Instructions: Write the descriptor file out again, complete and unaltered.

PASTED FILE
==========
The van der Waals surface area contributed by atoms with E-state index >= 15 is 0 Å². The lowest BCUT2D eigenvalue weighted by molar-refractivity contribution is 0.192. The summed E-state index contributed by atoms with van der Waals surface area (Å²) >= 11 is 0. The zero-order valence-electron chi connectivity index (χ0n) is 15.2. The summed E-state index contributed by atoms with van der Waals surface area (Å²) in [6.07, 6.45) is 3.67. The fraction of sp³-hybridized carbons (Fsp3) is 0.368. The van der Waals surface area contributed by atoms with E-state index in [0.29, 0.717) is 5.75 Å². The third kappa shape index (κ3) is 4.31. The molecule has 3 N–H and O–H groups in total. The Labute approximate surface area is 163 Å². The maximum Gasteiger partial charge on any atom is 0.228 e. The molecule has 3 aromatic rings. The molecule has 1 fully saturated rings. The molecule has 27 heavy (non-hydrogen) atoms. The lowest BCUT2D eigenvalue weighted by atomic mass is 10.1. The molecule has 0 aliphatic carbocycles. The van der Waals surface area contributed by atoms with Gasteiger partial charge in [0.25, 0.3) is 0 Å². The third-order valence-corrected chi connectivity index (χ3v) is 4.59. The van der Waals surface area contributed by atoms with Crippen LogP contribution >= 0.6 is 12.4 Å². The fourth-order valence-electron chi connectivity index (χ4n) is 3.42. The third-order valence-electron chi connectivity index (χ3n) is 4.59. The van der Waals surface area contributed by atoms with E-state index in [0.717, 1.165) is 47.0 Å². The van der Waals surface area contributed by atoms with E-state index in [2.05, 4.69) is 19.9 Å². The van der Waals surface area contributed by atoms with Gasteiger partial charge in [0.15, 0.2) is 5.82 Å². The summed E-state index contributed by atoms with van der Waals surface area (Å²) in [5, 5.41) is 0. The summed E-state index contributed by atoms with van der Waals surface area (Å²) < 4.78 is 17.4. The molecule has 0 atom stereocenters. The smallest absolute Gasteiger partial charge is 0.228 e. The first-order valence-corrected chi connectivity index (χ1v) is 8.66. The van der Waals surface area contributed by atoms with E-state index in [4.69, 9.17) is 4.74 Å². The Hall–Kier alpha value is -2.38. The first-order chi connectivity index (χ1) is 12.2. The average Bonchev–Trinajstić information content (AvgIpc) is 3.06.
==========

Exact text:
The van der Waals surface area contributed by atoms with E-state index >= 15 is 0 Å². The lowest BCUT2D eigenvalue weighted by molar-refractivity contribution is 0.192. The summed E-state index contributed by atoms with van der Waals surface area (Å²) >= 11 is 0. The zero-order valence-electron chi connectivity index (χ0n) is 15.2. The summed E-state index contributed by atoms with van der Waals surface area (Å²) in [6.07, 6.45) is 3.67. The fraction of sp³-hybridized carbons (Fsp3) is 0.368. The van der Waals surface area contributed by atoms with E-state index in [0.29, 0.717) is 5.75 Å². The third kappa shape index (κ3) is 4.31. The molecule has 3 N–H and O–H groups in total. The Labute approximate surface area is 163 Å². The maximum Gasteiger partial charge on any atom is 0.228 e. The molecule has 3 aromatic rings. The molecule has 1 fully saturated rings. The molecule has 27 heavy (non-hydrogen) atoms. The lowest BCUT2D eigenvalue weighted by atomic mass is 10.1. The molecule has 0 aliphatic carbocycles. The van der Waals surface area contributed by atoms with Gasteiger partial charge in [0.25, 0.3) is 0 Å². The third-order valence-corrected chi connectivity index (χ3v) is 4.59. The van der Waals surface area contributed by atoms with Crippen LogP contribution >= 0.6 is 12.4 Å². The fourth-order valence-electron chi connectivity index (χ4n) is 3.42. The third-order valence-electron chi connectivity index (χ3n) is 4.59. The van der Waals surface area contributed by atoms with E-state index in [0.717, 1.165) is 47.0 Å². The van der Waals surface area contributed by atoms with E-state index in [2.05, 4.69) is 19.9 Å². The van der Waals surface area contributed by atoms with Gasteiger partial charge in [0.15, 0.2) is 5.82 Å². The summed E-state index contributed by atoms with van der Waals surface area (Å²) in [5, 5.41) is 0. The summed E-state index contributed by atoms with van der Waals surface area (Å²) < 4.78 is 17.4. The molecule has 0 atom stereocenters. The smallest absolute Gasteiger partial charge is 0.228 e. The first-order valence-corrected chi connectivity index (χ1v) is 8.66. The van der Waals surface area contributed by atoms with E-state index in [4.69, 9.17) is 4.74 Å². The Hall–Kier alpha value is -2.38. The first-order chi connectivity index (χ1) is 12.2. The average Bonchev–Trinajstić information content (AvgIpc) is 3.06.